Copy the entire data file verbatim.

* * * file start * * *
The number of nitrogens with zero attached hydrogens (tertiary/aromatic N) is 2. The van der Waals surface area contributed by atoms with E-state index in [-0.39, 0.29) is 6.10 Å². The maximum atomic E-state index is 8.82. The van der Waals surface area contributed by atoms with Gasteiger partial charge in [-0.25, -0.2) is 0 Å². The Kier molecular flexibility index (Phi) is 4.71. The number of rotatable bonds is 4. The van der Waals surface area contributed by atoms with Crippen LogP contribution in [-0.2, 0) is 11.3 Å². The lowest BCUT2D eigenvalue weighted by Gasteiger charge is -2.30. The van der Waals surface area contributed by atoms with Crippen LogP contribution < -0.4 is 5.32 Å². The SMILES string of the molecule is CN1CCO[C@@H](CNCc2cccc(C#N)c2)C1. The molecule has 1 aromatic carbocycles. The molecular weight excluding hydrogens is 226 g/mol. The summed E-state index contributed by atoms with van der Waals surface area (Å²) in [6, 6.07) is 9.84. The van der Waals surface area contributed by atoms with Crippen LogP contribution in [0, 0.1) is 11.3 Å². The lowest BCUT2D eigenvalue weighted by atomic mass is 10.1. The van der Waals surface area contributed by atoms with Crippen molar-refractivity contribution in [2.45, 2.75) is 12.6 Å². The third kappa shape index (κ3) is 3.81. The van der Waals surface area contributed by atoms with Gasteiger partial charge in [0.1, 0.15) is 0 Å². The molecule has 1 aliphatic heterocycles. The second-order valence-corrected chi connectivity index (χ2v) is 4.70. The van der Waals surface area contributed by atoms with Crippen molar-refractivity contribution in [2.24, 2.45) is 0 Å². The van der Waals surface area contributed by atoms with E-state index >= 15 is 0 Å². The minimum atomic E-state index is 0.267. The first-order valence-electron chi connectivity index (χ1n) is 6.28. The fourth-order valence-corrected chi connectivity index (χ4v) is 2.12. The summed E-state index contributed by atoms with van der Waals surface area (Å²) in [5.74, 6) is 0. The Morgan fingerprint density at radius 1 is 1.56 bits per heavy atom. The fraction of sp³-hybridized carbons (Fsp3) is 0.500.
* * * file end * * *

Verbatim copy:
The number of nitrogens with zero attached hydrogens (tertiary/aromatic N) is 2. The van der Waals surface area contributed by atoms with E-state index in [-0.39, 0.29) is 6.10 Å². The maximum atomic E-state index is 8.82. The van der Waals surface area contributed by atoms with Gasteiger partial charge in [-0.25, -0.2) is 0 Å². The Kier molecular flexibility index (Phi) is 4.71. The number of rotatable bonds is 4. The van der Waals surface area contributed by atoms with Crippen LogP contribution in [-0.2, 0) is 11.3 Å². The lowest BCUT2D eigenvalue weighted by Gasteiger charge is -2.30. The van der Waals surface area contributed by atoms with Crippen LogP contribution < -0.4 is 5.32 Å². The SMILES string of the molecule is CN1CCO[C@@H](CNCc2cccc(C#N)c2)C1. The molecule has 1 aromatic carbocycles. The molecular weight excluding hydrogens is 226 g/mol. The summed E-state index contributed by atoms with van der Waals surface area (Å²) in [6, 6.07) is 9.84. The van der Waals surface area contributed by atoms with Crippen LogP contribution in [0, 0.1) is 11.3 Å². The lowest BCUT2D eigenvalue weighted by atomic mass is 10.1. The van der Waals surface area contributed by atoms with Crippen molar-refractivity contribution in [2.45, 2.75) is 12.6 Å². The third kappa shape index (κ3) is 3.81. The van der Waals surface area contributed by atoms with Gasteiger partial charge in [0.1, 0.15) is 0 Å². The molecule has 1 aliphatic heterocycles. The second-order valence-corrected chi connectivity index (χ2v) is 4.70. The van der Waals surface area contributed by atoms with Crippen molar-refractivity contribution in [2.24, 2.45) is 0 Å². The van der Waals surface area contributed by atoms with E-state index >= 15 is 0 Å². The minimum atomic E-state index is 0.267. The first-order valence-electron chi connectivity index (χ1n) is 6.28. The fourth-order valence-corrected chi connectivity index (χ4v) is 2.12. The summed E-state index contributed by atoms with van der Waals surface area (Å²) in [5.74, 6) is 0. The Morgan fingerprint density at radius 1 is 1.56 bits per heavy atom. The fraction of sp³-hybridized carbons (Fsp3) is 0.500.